Spinal Tap

My husband and I have been working through some new health issues (mine, of course!). As our lives are about to get interesting again, medically, I thought I would share a quick update whilst I am able.

Late last year I was diagnosed with epilepsy as a result of scaring in my brain from the last aneurysm surgery and now experience what are called focal seizures.  The damage to my brain is in the expressive speech centre so when I have a seizure I lose the ability to speak and write – I literally cannot express myself.  I also get very sleepy and that combined with the medicine has meant they tend to wipe me out for the day.

Three weeks ago I finally had corrective eye muscle surgery to address the double vision I’ve had since my first brain surgery in 2014.  The eye surgery appears, at this early stage to have been successful (yay!!) but unfortunately, something about the op/anaesthetic/eyes and brain getting used to a new world view, triggered my seizures so I have been having up to two per day since the op.  Blah.

My Neurologist has now prescribed a daily anti-seizure medicine so we can get them under control again.   Whilst this does indeed stop the seizures, it makes me super drowsy, dopey and easily confused.  It does also mean that I am very easily entertained; a patient Jason had to gently escort me out of the Easter isle in the supermarket the other day as I excitedly moved from one cute bunny to another and another and ….

However, whilst the eye surgery recovery and seizure escalation has been evolving, we have been dealing with what we like to call the ‘biggie’.   A long time ago (around 15 or so years), I suffered two spinal cord injuries each requiring emergency surgery, from which it took an awfully long time to rehabilitate; but I did it.  As it turns out though, the damage caused by the initial injuries of a ruptured disk and compressed spinal nerves has led to the development of a new problem called arachnoiditis.  Just call me Spider-Back!

In short, my spinal cord nerve roots have become clumped at the level of previous injury and can longer move freely.  This can lead to damage to the nerves as they stretch rather than glide when I move and just being clumped can cause a wide range of neurological issues.  This past year I have seen a worsening of the nerve pain in my legs, changes in my motor control (tripping, staggering) and bowel and bladder problems (over share, I know). With brain surgery being my priority last year, I didn’t notice all the changes until I was well recovered and off all the pain medicines.  Once I realised things weren’t quite as they should be, I saw a couple of specialists and they were agreed that there is one treatment option – surgery.  I go into hospital tomorrow.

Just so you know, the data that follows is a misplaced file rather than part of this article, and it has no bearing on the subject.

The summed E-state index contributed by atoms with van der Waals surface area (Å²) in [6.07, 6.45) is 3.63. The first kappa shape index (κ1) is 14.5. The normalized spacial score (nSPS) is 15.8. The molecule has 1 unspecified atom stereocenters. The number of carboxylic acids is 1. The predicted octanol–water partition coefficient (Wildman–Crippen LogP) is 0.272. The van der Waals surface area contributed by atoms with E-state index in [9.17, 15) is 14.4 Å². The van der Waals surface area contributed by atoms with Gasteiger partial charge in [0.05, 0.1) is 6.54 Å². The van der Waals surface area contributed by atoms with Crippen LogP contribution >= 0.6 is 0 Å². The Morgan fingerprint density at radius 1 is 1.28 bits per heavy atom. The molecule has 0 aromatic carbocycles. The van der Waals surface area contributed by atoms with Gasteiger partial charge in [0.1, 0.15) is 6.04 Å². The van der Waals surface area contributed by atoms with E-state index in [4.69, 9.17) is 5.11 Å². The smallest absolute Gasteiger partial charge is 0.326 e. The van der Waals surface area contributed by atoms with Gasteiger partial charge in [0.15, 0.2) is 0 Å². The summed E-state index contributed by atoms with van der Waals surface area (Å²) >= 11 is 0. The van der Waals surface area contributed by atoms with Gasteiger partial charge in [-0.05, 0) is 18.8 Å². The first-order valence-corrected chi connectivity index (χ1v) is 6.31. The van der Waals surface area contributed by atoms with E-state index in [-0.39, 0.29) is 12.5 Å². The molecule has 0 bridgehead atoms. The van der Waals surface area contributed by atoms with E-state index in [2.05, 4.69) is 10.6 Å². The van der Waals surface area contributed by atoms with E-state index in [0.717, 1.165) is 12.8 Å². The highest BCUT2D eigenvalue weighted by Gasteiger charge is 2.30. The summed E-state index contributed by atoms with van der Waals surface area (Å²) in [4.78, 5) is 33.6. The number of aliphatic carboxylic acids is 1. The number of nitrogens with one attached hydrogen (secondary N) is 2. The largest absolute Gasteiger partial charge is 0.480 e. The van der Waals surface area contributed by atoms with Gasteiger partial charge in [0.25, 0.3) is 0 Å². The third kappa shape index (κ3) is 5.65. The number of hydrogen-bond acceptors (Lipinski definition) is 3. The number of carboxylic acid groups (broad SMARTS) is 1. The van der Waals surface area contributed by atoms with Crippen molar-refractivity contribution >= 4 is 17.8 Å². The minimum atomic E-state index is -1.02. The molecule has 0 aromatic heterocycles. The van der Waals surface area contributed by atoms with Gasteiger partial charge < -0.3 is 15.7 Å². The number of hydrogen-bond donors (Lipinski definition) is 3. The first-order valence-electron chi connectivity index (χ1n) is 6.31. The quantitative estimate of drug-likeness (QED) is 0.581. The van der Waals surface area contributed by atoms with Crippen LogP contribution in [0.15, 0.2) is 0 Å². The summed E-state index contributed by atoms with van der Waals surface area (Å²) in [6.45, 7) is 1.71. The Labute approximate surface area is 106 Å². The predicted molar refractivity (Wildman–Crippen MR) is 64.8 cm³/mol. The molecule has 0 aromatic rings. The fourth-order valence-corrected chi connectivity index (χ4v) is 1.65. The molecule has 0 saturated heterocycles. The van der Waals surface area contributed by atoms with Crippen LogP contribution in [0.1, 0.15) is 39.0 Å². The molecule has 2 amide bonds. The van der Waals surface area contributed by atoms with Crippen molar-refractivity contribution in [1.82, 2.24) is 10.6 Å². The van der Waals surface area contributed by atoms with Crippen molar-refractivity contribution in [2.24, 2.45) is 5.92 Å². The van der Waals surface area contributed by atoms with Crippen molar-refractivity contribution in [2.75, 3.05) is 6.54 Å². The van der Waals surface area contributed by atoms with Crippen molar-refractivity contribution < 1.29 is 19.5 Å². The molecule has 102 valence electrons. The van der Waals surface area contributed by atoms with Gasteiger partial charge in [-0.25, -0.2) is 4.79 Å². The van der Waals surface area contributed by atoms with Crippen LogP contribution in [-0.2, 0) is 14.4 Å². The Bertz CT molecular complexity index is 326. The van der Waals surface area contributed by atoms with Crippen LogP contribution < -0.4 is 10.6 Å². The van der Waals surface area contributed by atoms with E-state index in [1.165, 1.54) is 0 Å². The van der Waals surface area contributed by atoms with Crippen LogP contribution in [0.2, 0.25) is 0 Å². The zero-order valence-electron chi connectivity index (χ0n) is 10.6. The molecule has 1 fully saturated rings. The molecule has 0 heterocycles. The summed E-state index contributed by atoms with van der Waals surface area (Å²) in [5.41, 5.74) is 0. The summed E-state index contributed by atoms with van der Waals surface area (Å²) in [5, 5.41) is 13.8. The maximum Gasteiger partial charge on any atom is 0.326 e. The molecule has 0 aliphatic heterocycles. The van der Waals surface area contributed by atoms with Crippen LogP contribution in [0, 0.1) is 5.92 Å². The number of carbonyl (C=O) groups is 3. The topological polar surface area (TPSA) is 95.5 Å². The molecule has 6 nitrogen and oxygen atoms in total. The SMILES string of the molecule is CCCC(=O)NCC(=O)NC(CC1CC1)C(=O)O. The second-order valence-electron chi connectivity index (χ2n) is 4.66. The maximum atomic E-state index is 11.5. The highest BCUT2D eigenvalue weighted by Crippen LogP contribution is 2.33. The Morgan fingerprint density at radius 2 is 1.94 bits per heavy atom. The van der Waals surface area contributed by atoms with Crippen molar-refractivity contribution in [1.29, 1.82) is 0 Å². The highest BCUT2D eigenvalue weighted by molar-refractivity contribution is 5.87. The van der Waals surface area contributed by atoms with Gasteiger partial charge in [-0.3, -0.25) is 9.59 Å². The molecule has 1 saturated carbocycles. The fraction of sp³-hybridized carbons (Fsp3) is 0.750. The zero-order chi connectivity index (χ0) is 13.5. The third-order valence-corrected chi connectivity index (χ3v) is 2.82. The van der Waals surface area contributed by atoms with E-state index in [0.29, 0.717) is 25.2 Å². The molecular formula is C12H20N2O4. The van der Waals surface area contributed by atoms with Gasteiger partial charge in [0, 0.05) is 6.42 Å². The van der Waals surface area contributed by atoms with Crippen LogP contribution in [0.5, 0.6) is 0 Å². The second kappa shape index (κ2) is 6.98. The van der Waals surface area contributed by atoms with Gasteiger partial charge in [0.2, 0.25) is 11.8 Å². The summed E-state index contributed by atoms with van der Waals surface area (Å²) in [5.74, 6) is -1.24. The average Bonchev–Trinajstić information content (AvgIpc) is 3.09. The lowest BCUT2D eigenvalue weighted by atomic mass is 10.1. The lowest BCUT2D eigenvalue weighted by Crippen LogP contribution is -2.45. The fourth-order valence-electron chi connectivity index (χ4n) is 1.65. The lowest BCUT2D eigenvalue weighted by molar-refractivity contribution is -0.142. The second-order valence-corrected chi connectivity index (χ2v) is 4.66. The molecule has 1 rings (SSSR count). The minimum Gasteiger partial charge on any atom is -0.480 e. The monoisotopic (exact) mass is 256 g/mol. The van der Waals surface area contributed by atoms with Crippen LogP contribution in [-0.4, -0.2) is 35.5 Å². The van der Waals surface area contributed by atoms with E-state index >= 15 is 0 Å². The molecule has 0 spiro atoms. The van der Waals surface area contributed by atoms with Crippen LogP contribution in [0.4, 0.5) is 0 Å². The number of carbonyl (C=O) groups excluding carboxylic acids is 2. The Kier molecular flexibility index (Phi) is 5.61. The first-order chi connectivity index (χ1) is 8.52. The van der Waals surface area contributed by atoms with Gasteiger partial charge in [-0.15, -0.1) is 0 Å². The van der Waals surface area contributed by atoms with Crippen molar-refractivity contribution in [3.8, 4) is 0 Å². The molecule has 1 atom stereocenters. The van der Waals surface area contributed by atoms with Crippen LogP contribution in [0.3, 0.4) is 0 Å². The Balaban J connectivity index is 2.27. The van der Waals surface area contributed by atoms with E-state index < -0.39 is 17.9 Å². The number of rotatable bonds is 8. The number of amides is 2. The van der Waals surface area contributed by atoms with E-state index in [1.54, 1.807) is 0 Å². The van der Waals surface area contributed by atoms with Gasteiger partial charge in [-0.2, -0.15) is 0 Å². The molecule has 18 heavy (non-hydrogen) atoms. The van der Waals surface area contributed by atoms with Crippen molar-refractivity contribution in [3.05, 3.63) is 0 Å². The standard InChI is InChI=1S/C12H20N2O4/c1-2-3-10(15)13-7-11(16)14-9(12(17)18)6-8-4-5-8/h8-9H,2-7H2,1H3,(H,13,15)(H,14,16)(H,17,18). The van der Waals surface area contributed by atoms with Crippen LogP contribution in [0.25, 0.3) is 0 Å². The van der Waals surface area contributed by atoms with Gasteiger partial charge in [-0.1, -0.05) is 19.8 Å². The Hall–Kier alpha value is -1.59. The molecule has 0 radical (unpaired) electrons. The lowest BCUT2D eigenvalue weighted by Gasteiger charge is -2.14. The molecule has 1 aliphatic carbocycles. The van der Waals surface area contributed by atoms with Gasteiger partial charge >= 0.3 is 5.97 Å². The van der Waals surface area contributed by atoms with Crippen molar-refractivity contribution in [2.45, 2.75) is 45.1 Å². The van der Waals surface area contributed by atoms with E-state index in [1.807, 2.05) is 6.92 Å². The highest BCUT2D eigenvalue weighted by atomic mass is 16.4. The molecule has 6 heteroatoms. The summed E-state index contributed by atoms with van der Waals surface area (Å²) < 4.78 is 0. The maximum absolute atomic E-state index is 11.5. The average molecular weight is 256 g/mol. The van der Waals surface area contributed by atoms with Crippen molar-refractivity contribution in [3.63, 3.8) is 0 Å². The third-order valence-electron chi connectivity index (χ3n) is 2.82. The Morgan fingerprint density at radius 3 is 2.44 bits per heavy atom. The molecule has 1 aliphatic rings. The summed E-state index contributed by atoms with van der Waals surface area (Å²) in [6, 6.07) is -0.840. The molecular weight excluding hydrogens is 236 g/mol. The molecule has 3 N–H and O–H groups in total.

A highly recommended neurosurgeon will cut into the sac containing the spinal cord and un-tether as many of the nerves as he can, whilst monitoring nerve function so as to try to avoid doing any damage.   It sounds daunting but the surgeon was (as most surgeon’s tend to be) confident he could get the job done and done safely; making this my third surgery in nine months!

So, there it is, the next saga of my medical misadventures.  After this is done, I’m never going to a doctor again!

2 thoughts on “Spinal Tap

  1. You win hands down! I’m not even in the running. Hang in there my fellow experiment. Thinking of you and the J man always. Love from The clan formerly known as the Zimmers xo

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